Alex Renton has just hit the nail on the head in an article in January’s Prospect mag.
“I do hate fashionable thrift. There are few things as unattractive as the rich talking about the joys of saving money. Especially now, when it is the duty of the wealthy to spend.”
Along with fashionable environmentalism, fashionable thrift is ubiquitous of late. It’s a shabby, shallow puddle of a solution that seems to be proffered as the panacea to all evils without much of a second thought. Was everything that went before excessive, greedy and gluttinous? And before that? Does every middle-england broadsheet reader dine on wagyu beef and truffles? It was an expensive enough country before the grey spectre of economic gloom settled on us, surely. And, if you are able to, then why aren’t you supporting small shops, restaurants and businesses when they need you so much now?
Likewise, eco-mindedness cannot be a trend – the real questions are too scary. It must be a way of life, a culture, a taken-for-granted norm, like schools, central heating and safe driving. It takes common-sense and wise governance to live less wastefully, not a flurry of ethically-sourced, vegetable-dyed, sympathetically marketed, hedge fund backed self-help eco guides.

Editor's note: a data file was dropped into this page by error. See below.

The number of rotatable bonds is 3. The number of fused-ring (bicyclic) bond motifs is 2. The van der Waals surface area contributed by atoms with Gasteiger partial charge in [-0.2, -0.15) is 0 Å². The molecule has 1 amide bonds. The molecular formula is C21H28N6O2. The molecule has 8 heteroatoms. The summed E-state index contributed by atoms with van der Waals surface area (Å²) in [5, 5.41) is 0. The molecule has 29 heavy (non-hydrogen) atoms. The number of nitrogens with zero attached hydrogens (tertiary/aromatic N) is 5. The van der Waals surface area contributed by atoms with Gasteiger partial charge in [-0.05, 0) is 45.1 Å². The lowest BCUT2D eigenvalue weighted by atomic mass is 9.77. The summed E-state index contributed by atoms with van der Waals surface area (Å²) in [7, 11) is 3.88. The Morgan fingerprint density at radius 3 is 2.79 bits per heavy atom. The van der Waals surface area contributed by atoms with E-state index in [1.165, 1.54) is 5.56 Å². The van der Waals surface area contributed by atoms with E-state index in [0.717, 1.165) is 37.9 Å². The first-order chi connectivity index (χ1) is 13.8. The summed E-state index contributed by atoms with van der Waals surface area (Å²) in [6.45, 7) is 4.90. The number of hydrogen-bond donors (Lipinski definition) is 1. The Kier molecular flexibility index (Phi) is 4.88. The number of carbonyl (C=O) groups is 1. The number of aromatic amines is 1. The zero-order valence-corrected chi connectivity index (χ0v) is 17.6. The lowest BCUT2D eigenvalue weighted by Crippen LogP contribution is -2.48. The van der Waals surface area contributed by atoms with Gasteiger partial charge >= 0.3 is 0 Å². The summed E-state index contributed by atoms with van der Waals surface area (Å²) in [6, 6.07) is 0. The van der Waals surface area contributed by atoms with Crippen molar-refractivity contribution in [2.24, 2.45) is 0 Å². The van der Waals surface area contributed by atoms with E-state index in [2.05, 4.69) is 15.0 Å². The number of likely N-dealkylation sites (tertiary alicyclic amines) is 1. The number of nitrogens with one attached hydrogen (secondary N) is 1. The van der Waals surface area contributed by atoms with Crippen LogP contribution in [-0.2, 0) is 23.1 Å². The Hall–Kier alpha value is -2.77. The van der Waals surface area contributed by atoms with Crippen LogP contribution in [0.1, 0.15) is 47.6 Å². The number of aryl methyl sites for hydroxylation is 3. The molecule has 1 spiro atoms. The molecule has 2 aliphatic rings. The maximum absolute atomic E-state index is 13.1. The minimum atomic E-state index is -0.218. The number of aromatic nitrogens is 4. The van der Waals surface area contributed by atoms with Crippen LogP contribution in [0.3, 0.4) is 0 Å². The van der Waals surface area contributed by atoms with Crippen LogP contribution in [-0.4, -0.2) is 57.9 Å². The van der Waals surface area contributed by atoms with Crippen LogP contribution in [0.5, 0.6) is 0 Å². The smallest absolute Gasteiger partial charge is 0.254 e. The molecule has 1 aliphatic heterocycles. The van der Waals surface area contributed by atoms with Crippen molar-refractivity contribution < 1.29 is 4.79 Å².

Most of all, those offering advice must themselves exemplify and demonstrate the message – so, if you’re a London newspaper, for example, and you back a ‘save the small shops’ campaign (therefore supporting the environment, local community and small businesses), please don’t withdraw your circulation from said independent shops in favour of the UK’s largest supermarket chain (thus turning your back on your own sparkling idea). Oops, too late.
It’s easier said than done. But please, spare the public belt-tightening and self-promoting stinginess if you are in a position to help the economy, support businesses and keep things running, even on the smallest scale. Your country needs you.